Then felt I, like some watcher of the Skies,
when a new Planet swims in its Ken,
or like stout Cortez when with eagle eyes
he stared at the Pacific- and all his men
looked at each other with a wild surmise-
Silent, upon a Peak in Darien”. (Keats)

A feeling of the uninitiated when one stands at the shores of an Ocean. It was unpredictable, vast, deep, stormy, and uncharted. But, for the Taliban, the future ahead was all that.

That night was huge in terms of its impact and the geopolitical reverberations that would follow. Yet, for the moment, it was beyond their comprehension. There was resistance around the Military Academy and Pul-e-Charkhi Jail complex with some casualties. The opposition was weak. Some half-hearted and inconsistent, sporadic fire was all that the Taliban faced initially. The City generally was left totally defenseless. The Lion of Panjshir Ahmed Shah Masoud, Rabbani, Sayyaf, Dostum, Gen Faheem, Qanuni, Abdullah Abdullah, and a host of others packed and left. No bravado, no statements, no fighting for a cause, all just slipped silently into the night. Witnesses observed that a helicopter hovered over the Khwaja Rawish Airport, presumably with Ahmed Shah Masoud in it, who took in the last sweep, surveying the advance of the Taliban through his binoculars. It then flew in the direction of Bagram Airbase as the Taliban swarmed towards Bagrami and the Military Academy. This was his last gesture, a farewell, a shake of his head, to Kabul, which he lost. A city, as fate would later reveal, he would never see again.

It would be unfair to blame events leading to this debacle on Ahmed Shah Masoud alone. Every Afghan leader was responsible. Selfish, myopic in vision, and bloated by their own importance, they let the situation slide. This allowed new players to enter and spark a fresh wave of horrific killings. Afghanistan was an abyss, ‘when one stares into an abyss; the abyss stares back at you. Little did Masoud know that this would be his last sight of the City? Ahmed Shah Masoud was a great survivor; he, however, miscalculated his worth as being indispensable. Every human being feels, rightly or wrongly, the sense of his own invincibility, especially when one has reaped the benefits of the whirlwind. Time and history had different plans. His unfortunate end, as assessed by some, as a result of intrigues and a changing environment.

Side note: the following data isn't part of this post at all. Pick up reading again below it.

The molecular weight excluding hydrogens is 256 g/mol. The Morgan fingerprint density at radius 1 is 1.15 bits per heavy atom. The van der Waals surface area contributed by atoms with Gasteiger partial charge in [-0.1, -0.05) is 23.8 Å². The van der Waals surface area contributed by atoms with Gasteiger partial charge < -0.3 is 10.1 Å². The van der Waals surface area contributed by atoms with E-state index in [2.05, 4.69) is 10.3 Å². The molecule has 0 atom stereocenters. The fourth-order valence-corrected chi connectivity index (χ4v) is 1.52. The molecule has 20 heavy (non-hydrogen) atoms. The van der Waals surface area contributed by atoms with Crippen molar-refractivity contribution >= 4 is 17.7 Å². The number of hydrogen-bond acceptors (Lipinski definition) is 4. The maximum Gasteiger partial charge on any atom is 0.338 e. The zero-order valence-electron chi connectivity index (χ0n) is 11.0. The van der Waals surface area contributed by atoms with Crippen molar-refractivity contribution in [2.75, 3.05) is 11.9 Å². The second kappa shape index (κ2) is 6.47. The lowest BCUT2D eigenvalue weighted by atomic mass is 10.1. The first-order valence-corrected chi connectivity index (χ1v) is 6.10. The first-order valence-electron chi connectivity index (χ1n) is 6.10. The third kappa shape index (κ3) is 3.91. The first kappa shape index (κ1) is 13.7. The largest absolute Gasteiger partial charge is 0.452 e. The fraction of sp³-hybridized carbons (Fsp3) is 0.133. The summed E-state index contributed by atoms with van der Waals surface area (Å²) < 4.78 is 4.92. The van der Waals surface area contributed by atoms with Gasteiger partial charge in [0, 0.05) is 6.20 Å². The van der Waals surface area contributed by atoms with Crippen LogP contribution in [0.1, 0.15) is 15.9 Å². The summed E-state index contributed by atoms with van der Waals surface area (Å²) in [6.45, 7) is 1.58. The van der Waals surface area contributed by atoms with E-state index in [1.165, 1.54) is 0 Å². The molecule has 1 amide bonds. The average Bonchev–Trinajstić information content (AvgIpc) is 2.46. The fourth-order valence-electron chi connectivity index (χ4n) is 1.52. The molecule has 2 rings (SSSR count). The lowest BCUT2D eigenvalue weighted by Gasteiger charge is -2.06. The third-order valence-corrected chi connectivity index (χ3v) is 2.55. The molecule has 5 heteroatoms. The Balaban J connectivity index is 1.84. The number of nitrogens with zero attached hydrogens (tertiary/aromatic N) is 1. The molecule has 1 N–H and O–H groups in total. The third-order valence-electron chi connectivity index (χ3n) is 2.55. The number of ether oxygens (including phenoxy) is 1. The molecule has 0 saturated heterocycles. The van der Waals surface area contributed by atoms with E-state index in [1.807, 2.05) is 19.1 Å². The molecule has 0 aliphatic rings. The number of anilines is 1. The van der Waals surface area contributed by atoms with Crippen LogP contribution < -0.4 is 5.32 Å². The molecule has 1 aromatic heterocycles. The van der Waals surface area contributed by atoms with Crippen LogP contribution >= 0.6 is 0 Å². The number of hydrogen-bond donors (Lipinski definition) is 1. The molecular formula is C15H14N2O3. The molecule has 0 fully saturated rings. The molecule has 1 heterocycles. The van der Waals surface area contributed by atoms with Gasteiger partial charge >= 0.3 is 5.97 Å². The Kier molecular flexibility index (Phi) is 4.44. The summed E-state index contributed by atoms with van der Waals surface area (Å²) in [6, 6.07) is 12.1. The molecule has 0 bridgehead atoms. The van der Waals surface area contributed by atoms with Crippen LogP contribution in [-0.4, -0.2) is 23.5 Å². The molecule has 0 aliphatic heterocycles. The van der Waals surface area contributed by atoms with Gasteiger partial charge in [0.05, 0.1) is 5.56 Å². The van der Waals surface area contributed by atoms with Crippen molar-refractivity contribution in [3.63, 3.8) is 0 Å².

‘When God is angry with an ant, it gives it wings.’ The deserting officials used the safer Northern and Western exits towards Bagram, Salang Pass, Pule Khumri, Charikar to Bamyan leading out of Kabul. By the first rays of the new morning, Friday, 27 September 1996, Kabul had changed hands. All the roads leading away from the advancing Taliban were chaotic. Kotal Khairkhana, the northern Pass leading to Charikar and Jabl Siraj, witnessed the worst gridlock ever. Government officials, Generals, soldiers, ministers and peons, their women and children, a large segment of the population on buses, cars, tractors, motorcycles, or trucks all were leaving in a hurry. Ustad Sayyaf, his driver, and guard were pushed out of their vehicle, roughed up by a mob, and left to fend for themselves. He reached Panjshir shaken and dazed. Those lucky enough flew out on helicopters to Bagram, Jabl Siraj, Punjshir, and across the Hindu Kush. Government cars, jeeps, trucks, tractors, tanks, anything that transported anything was looted from the garrisons and taken by the fleeing elite. Every road-worthy military vehicle numbering a few thousand of all the ministries was snatched and driven away by Rabbani’s men. Offices, banks, and shops were emptied; whoever got an opportunity took what he could. The future was extremely uncertain. Those who remained were the poor, the old and the infirm, women and children, the sick, the feeble, and the destitute. The Embassies and the foreign NGOs were petrified, expecting the worst. This gnawing fear was affecting rational thinking. The majority of the citizens were just too traumatized, had nowhere to hide or run. They left their fate at the hands of Allah and the Taliban.

Into this mayhem swaggered in the Taliban. They were baffled at the relatively little opposition to their entry. It felt like a trap. The main roads were empty. But, throwing caution to the wind, they plunged straight in, reaching the Palace and the Arg (The Citadel), the Ariana Chowk, and Sadarat Chowk in Shahre Nau within no time. Deh Mazang, where the Shia Hazaras massacred scores of Pashtuns and Sunni in the barracks of the former headquarters of the Kabul Traffic Police, now lay abandoned. The wide avenue to Darul-Aman was deserted even before the Taliban reached it. The Airport, the Military Academy, Tappa Nadir Khan, Wazir Akbar Khan, the Army Garrison, and most Eastern Kabul were theirs. Taliban’s senior Commander Mullah Muhammad Rabbani Akhund, known as the Muawin (the Deputy), who led the entry into Kabul, was continuously on the wireless feeding the latest situation to Kandahar, minute to minute.

That was the situation in September 1996; now, in 2021, events are unraveling with uncanny similarity. If the immediate regional countries plus Russia, China, the US leave it to the Afghans alone, then one can expect terrible retribution in the coming months. It has all the ingredients to spill over into Pakistan, making it imperative that such a situation is avoided at all costs. Even now the exodus has begun, Afghans are scrambling to abandon, in particular Kabul. Civil wars benefit no one, and the side left standing will itself succumb, in time to another force stronger than itself.